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We've talked about the competitive mix before and in application delivery networking, F5's base, that mix hasn't changed all that much. But as you grow into other areas like security it seems like you will be competing more with the likes of Cisco, Juniper, Palo Alto Networks, Riverbed, taking on new competitors as you grow out from that base in concentric circles. So how does that mix change?
It's an interesting question, and you're right, a lot of what we do isn't just load balancing sales, and we will come up against definitely Cisco and Juniper, to some degree Check Point though not so much, and probably Palo Alto over time, who knows. In the core businesses it is the usual: it's Radware, it's Citrix, it's A10. Not a big change.
You don't see Riverbed as a competitor?
Not much, no. We look at the number of our engagements and the win rate, and they're pretty much almost not on the charts.
I understand the differences between your data center approach and what they picked up with Zeus in application delivery controller technology, but you don't see your focuses coming more in line with the other?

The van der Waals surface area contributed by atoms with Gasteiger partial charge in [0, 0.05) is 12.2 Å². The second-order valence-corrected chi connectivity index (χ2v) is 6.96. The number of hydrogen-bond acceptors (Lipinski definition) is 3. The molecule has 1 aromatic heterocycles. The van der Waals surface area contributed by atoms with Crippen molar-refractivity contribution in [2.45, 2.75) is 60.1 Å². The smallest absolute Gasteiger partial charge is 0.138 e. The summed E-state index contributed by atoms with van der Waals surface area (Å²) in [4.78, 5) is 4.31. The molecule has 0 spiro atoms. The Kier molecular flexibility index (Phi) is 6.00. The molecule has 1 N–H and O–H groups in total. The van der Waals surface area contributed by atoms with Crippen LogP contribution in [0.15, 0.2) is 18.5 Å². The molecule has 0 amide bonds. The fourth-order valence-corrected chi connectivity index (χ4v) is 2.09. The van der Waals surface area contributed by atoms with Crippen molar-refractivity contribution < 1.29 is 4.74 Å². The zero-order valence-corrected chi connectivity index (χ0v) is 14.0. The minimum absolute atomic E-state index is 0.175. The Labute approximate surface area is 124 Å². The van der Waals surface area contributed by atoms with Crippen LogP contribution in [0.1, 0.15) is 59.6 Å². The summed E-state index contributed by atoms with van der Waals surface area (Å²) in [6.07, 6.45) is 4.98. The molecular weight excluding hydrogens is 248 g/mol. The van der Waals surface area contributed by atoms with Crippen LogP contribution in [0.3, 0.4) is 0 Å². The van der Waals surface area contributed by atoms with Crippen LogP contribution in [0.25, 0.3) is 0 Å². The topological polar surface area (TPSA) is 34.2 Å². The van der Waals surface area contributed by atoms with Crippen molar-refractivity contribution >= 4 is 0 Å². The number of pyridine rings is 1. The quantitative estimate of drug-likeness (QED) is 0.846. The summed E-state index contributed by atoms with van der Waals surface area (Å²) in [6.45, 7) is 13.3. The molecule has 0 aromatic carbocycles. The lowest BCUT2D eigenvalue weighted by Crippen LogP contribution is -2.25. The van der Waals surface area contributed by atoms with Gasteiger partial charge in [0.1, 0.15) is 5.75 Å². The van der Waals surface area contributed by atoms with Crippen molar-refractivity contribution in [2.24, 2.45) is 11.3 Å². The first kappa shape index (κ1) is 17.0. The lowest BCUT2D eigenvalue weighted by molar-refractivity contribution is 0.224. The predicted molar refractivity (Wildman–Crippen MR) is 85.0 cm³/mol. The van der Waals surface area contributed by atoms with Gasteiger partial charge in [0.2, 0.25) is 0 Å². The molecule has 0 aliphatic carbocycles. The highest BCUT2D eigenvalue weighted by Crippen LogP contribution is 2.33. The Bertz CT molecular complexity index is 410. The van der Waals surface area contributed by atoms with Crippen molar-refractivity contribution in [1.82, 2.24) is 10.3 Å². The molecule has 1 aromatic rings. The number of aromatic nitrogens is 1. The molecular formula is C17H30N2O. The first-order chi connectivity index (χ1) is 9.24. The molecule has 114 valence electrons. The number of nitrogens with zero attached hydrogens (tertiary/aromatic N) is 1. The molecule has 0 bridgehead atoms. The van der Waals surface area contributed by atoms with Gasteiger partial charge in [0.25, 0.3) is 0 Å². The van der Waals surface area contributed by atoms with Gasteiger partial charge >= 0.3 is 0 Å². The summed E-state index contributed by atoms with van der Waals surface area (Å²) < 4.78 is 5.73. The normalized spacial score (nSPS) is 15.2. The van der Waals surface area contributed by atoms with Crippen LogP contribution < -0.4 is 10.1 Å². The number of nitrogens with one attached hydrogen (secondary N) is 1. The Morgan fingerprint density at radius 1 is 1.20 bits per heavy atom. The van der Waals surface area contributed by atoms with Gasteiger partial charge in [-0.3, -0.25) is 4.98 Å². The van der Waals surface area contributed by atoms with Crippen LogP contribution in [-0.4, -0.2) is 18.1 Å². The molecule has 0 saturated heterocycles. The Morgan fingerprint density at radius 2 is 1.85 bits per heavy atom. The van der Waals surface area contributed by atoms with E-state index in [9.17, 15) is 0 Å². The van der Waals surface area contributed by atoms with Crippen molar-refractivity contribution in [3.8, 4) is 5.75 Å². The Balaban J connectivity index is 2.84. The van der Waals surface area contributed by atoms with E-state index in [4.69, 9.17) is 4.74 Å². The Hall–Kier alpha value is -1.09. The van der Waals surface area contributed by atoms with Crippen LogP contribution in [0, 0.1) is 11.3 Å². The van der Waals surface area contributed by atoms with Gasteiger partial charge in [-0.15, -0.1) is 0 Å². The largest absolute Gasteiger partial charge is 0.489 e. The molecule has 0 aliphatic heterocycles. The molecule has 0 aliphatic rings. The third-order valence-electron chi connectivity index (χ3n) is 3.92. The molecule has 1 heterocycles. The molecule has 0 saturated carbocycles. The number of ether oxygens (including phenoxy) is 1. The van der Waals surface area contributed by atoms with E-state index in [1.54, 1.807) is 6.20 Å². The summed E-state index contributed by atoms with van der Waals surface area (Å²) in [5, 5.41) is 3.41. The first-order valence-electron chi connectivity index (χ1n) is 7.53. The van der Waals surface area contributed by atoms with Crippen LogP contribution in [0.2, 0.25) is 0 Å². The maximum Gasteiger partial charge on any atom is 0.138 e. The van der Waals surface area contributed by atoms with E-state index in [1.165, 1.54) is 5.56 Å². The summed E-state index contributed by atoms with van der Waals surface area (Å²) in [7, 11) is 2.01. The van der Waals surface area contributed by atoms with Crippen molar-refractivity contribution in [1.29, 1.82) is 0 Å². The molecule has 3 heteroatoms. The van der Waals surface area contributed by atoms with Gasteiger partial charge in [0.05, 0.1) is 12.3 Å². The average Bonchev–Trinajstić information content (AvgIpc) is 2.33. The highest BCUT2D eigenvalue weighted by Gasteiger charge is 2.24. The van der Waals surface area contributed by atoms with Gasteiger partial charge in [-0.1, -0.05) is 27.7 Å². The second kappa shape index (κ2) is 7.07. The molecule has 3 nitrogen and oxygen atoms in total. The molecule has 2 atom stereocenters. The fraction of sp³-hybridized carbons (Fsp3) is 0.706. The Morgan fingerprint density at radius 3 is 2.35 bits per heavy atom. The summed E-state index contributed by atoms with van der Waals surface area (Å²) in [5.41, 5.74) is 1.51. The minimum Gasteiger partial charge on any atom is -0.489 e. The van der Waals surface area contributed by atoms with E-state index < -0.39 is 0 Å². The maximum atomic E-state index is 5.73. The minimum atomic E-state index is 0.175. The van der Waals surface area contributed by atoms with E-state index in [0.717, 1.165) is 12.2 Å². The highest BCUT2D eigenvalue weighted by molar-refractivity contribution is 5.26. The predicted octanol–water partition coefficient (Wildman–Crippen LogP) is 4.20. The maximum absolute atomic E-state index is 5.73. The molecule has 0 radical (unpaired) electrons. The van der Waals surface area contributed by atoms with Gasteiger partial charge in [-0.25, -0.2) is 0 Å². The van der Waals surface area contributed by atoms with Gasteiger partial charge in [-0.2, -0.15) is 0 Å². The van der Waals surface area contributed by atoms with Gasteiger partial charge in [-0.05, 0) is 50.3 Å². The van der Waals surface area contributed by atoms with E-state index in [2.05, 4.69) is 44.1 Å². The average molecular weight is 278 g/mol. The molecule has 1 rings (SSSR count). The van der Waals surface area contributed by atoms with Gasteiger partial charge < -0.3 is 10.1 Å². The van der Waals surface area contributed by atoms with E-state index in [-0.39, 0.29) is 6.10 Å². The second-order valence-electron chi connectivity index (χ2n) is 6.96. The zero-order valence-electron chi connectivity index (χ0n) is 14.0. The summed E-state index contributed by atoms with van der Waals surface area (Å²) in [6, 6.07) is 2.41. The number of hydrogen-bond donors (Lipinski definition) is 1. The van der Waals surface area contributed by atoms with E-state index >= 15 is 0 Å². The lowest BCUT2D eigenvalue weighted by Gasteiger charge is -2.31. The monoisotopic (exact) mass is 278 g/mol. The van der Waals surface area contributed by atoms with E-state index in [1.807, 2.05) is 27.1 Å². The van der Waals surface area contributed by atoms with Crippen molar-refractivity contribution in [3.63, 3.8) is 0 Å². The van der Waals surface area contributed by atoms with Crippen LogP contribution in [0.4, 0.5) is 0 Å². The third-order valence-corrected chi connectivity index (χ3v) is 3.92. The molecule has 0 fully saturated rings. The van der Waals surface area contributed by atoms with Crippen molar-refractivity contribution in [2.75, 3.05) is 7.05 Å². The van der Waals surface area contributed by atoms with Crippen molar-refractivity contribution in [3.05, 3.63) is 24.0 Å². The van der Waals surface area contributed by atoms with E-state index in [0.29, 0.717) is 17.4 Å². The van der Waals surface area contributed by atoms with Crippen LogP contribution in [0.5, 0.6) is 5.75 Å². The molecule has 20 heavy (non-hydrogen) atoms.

I doubt it. If you look at the performance, it's maybe a 2-Gbps, maybe a 3-Gbps or let's say 4-Gbps for the sake of argument. Our mid-range VIPRION 2400 starts at 14-Gbps and goes up to 160-Gbps. That's just simple performance, and in an encrypted environment, forget it. There are so many constraints on what they can actually do, it's pretty limited. If you look at what we've got -- and all our modules come in virtual editions as well -- they're so far behind in that area.I'm not knocking on them so much as giving my opinion on the difference being so big between having a solution system and not having it.
You've talked in the past about how important your hiring philosophy --deliberate, careful hires especially among your top people -- is to preserving F5's culture. You haven't lost a lot of executives, at least compared to other companies. Were you surprised by [former F5 global head of sales] Mark Anderson's departure?
I was very surprised, and not happy. I don't mean personally unhappy -- he remains a personal friend -- but I didn't hide my reaction. I imagine things happening this week [Palo Alto's planned IPO] had some impact on his decision. But Dave [Feringa, former F5 America sales chief, who replaced Anderson] has been with the company for seven years and was in charge of 60 percent of our sales. It was just like when [Anderson predecessor] Tom Hull moved on, I promoted Mark. Now Mark's moved on, and good luck to him, and Dave's in. But the overall turnover with us is very, very low. It really is. Much as you don't like to see anyone leave, it does happen.
Any plans to add other executive-level positions at F5, like you did with Manny Rivelo?
We are filling Dave's position, and we had multiple candidates for that, so that shows you the bench strength. But I have been thinking. Manny's capability in security in terms of being cross-functional has been awesome. I have been pondering maybe a similar move like that.
PUBLISHED JULY 23, 2012